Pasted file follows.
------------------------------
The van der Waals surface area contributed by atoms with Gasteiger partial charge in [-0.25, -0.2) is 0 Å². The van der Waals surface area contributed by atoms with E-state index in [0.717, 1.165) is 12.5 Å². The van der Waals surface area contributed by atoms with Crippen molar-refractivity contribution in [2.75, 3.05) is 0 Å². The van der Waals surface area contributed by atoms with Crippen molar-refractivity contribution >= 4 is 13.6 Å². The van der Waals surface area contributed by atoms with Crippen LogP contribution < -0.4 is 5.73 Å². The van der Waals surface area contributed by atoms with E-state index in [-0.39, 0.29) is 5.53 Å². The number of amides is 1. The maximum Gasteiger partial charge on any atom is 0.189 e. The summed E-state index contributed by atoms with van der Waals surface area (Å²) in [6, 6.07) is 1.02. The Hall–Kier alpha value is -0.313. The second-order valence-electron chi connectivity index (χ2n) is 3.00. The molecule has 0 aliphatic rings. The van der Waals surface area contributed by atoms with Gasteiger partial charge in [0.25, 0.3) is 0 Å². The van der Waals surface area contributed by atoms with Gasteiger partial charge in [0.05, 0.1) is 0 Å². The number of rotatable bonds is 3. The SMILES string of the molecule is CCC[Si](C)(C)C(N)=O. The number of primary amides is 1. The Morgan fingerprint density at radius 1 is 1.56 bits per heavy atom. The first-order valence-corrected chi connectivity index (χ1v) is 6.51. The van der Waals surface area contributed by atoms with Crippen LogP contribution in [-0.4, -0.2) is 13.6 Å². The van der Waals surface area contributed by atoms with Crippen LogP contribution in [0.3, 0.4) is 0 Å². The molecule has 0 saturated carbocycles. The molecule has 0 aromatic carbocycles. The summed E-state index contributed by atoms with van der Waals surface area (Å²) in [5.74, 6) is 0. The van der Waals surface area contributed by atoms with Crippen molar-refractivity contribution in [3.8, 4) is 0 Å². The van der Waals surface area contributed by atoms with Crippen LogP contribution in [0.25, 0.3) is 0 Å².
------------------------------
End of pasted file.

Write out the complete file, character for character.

The van der Waals surface area contributed by atoms with Gasteiger partial charge in [-0.25, -0.2) is 0 Å². The van der Waals surface area contributed by atoms with E-state index in [0.717, 1.165) is 12.5 Å². The van der Waals surface area contributed by atoms with Crippen molar-refractivity contribution in [2.75, 3.05) is 0 Å². The van der Waals surface area contributed by atoms with Crippen molar-refractivity contribution >= 4 is 13.6 Å². The van der Waals surface area contributed by atoms with Crippen LogP contribution < -0.4 is 5.73 Å². The van der Waals surface area contributed by atoms with E-state index in [-0.39, 0.29) is 5.53 Å². The number of amides is 1. The maximum Gasteiger partial charge on any atom is 0.189 e. The summed E-state index contributed by atoms with van der Waals surface area (Å²) in [6, 6.07) is 1.02. The Hall–Kier alpha value is -0.313. The second-order valence-electron chi connectivity index (χ2n) is 3.00. The molecule has 0 aliphatic rings. The van der Waals surface area contributed by atoms with Gasteiger partial charge in [0.25, 0.3) is 0 Å². The van der Waals surface area contributed by atoms with Gasteiger partial charge in [0.05, 0.1) is 0 Å². The number of rotatable bonds is 3. The SMILES string of the molecule is CCC[Si](C)(C)C(N)=O. The number of primary amides is 1. The Morgan fingerprint density at radius 1 is 1.56 bits per heavy atom. The first-order valence-corrected chi connectivity index (χ1v) is 6.51. The van der Waals surface area contributed by atoms with Crippen LogP contribution in [-0.4, -0.2) is 13.6 Å². The van der Waals surface area contributed by atoms with Crippen LogP contribution in [0.3, 0.4) is 0 Å². The molecule has 0 saturated carbocycles. The molecule has 0 aromatic carbocycles. The summed E-state index contributed by atoms with van der Waals surface area (Å²) in [5.74, 6) is 0. The van der Waals surface area contributed by atoms with Crippen molar-refractivity contribution in [3.8, 4) is 0 Å². The van der Waals surface area contributed by atoms with Crippen LogP contribution in [0.25, 0.3) is 0 Å².